Textus Receptus Bibles
John Wycliffe Bible 1382
|39:1||In that tyme Marodach Baladan, the sone of Baladam, the kyng of Babiloyne, sente bookis and yiftis to Ezechie; for he hadde herd, that Ezechie hadde be sijk, and was rekyuerid.|
|39:2||Forsothe Ezechie was glad on hem, and schewide to hem the selle of swete smellynge spices, and of siluer, and of gold, and of smellynge thingis, and of best oynement, and alle the schoppis of his purtenaunce of houshold, and alle thingis that weren foundun in hise tresours; no word was, which Ezechie schewide not to hem in his hous, and in al his power.|
|39:3||Sotheli Ysaie, the prophete, entride to kyng Ezechie, and seide to hym, What seiden thes men, and fro whennus camen thei to thee? And Ezechie seide, Fro a fer lond thei camen to me, fro Babiloyne.|
|39:4||And Ysaie seide, What siyen thei in thin hous? And Ezechie seide, Thei sien alle thingis that ben in myn hous; no thing was in my tresours, which Y schewide not to hem.|
|39:5||And Ysaie seide to Ezechie, Here thou the word of the Lord of oostis.|
|39:6||Lo! daies schulen come, and alle thingis that ben in thin hous, and whiche thingis thi fadris tresoriden til to this dai, schulen be takun awei in to Babiloyne; not ony thing schal be left, seith the Lord.|
|39:7||And thei schulen take of thi sones, that schulen go out of thee, whiche thou schalt gendre; and thei schulen be onest seruauntis and chast in the paleis of the kyng of Babiloyne.|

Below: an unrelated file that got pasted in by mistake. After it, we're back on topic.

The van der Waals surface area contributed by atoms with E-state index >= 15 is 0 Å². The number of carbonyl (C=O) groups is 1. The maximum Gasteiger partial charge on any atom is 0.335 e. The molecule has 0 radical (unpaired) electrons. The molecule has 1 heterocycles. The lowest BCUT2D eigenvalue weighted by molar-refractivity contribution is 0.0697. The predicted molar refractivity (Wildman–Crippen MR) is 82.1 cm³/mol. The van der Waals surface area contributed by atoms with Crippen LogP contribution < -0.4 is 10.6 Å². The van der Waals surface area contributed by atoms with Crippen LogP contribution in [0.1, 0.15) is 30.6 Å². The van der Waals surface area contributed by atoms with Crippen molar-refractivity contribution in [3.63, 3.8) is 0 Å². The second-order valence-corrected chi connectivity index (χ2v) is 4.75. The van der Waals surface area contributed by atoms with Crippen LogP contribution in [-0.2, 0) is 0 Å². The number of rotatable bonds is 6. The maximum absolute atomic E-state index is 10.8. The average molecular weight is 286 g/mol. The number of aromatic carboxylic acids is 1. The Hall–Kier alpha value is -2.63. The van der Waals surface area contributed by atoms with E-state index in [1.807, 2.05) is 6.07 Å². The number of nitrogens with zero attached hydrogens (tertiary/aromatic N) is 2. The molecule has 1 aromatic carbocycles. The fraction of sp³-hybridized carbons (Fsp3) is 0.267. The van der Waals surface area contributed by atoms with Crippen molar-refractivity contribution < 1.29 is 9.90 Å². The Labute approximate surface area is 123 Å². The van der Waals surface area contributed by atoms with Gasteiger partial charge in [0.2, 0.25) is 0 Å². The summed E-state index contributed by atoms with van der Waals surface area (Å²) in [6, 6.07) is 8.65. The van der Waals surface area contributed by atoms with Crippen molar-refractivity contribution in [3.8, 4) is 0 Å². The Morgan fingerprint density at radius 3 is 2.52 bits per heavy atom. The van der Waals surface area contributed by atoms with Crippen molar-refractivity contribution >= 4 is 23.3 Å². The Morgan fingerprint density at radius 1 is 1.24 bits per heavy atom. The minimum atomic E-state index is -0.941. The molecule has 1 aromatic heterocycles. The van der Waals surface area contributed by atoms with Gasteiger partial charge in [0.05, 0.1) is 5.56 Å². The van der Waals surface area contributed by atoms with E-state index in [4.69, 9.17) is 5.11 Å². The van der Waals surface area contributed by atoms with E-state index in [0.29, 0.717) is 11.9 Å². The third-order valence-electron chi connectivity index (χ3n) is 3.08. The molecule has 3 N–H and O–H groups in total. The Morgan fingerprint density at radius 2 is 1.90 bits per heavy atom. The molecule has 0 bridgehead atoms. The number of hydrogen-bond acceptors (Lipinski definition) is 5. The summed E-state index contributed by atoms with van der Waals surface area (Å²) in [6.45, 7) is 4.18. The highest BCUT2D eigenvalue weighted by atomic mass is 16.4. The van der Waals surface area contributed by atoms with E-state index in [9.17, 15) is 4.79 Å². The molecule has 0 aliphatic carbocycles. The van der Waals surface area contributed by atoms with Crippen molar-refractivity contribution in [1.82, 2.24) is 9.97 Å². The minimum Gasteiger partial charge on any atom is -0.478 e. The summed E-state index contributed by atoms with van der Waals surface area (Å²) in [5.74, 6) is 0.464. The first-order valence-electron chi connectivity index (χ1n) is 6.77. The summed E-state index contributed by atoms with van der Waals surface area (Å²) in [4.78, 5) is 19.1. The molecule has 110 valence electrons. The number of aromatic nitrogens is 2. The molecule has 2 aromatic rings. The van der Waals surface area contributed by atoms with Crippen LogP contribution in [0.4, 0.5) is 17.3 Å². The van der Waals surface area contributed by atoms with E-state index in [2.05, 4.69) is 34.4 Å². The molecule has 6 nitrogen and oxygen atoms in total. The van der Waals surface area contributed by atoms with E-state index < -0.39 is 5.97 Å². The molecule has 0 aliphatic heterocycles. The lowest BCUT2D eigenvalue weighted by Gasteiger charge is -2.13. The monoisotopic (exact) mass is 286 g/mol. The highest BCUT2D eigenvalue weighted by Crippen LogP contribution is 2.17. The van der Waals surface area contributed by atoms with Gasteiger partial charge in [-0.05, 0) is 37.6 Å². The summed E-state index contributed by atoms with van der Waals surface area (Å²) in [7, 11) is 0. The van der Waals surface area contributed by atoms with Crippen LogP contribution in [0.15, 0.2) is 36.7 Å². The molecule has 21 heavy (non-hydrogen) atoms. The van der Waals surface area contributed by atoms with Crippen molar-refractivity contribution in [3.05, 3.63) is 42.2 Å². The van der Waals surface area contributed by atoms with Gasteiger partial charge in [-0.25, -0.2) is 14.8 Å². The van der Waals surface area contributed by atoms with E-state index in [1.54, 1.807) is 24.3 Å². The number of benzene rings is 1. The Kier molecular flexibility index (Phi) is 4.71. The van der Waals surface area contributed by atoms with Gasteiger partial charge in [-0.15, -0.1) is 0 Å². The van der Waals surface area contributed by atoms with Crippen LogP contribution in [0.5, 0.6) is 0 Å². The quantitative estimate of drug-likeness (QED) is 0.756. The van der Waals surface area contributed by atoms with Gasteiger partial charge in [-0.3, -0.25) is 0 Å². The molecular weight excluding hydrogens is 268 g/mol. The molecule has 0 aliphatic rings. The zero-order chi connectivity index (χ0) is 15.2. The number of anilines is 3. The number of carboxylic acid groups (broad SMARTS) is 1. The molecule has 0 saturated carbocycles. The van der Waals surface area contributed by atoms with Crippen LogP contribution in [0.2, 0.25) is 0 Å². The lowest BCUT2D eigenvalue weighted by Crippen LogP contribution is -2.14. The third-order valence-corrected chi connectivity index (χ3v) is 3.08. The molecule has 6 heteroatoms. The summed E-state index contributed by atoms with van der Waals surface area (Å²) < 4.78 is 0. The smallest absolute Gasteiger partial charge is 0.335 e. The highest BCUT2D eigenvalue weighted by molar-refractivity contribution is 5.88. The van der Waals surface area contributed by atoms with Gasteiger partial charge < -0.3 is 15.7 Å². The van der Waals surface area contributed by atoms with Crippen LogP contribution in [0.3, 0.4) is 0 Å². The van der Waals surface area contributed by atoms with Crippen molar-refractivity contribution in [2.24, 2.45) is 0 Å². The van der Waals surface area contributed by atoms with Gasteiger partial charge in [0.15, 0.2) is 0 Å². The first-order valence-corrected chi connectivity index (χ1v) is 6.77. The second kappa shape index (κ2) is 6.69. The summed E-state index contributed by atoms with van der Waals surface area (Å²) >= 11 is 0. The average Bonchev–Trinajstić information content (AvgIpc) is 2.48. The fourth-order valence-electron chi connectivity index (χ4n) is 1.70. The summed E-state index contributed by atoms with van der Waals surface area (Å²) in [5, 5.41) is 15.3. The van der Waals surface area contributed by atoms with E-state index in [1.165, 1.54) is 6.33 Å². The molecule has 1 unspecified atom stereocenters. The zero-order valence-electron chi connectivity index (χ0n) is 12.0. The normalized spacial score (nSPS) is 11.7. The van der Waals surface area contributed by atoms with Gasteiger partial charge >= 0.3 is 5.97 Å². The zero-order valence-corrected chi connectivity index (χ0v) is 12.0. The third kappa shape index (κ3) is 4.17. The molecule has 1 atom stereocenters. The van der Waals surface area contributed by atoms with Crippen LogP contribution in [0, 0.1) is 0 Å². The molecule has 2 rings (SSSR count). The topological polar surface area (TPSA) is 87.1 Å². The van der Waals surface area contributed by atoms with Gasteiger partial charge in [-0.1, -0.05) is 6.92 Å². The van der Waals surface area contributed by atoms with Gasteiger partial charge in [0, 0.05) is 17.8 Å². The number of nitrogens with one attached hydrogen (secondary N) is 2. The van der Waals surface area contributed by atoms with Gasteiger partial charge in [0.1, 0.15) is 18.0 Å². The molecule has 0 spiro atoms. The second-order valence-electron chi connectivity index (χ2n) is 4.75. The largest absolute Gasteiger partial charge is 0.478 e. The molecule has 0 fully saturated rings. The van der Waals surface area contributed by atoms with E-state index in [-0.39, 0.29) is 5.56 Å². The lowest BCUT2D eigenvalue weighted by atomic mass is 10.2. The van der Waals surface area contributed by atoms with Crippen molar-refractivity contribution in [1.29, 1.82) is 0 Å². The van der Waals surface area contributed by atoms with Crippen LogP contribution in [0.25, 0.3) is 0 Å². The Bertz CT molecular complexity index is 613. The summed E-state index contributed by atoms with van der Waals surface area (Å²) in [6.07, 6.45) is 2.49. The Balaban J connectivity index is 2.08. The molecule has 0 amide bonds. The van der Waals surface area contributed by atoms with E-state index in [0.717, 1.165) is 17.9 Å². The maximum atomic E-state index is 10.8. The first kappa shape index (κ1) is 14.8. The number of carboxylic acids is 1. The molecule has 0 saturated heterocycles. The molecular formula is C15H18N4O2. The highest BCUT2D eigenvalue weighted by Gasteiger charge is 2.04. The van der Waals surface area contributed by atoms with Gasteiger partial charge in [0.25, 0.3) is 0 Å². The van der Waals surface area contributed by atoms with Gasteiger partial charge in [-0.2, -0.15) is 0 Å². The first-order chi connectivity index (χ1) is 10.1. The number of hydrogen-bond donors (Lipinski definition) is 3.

|39:8||And Ezechie seide to Ysaie, The word of the Lord is good, which he spak. And Ezechie seide, Pees and treuthe be maad oneli in my daies.|
John Wycliffe Bible 1382
The Wycliffe Bible is the only Bible here that was not translated from the Textus Receptus. Its inclusion here is for the Bible's historic value and for comparison in the English language.
John Wycliffe, an Oxford professor produced the first hand-written English language Bible manuscripts in the 1380's. While it is doubtful Wycliffe himself translated the versions that bear his name, he certainly can be considered the driving force behind the project. He strongly believed in having the scriptures available to the people.
Wycliffe, was well-known throughout Europe for his opposition to the teaching of the organized Church, which he believed to be contrary to the Bible. With the help of his followers (called Lollards), Wycliffe produced dozens of English language manuscript copies of the scriptures. They were translated out of the Latin Vulgate, which was the only source text available to Wycliffe. The Pope was so infuriated by his teachings and his translation of the Bible into English, that 44 years after Wycliffe died, he ordered the bones to be dug-up, crushed, and scattered in the river.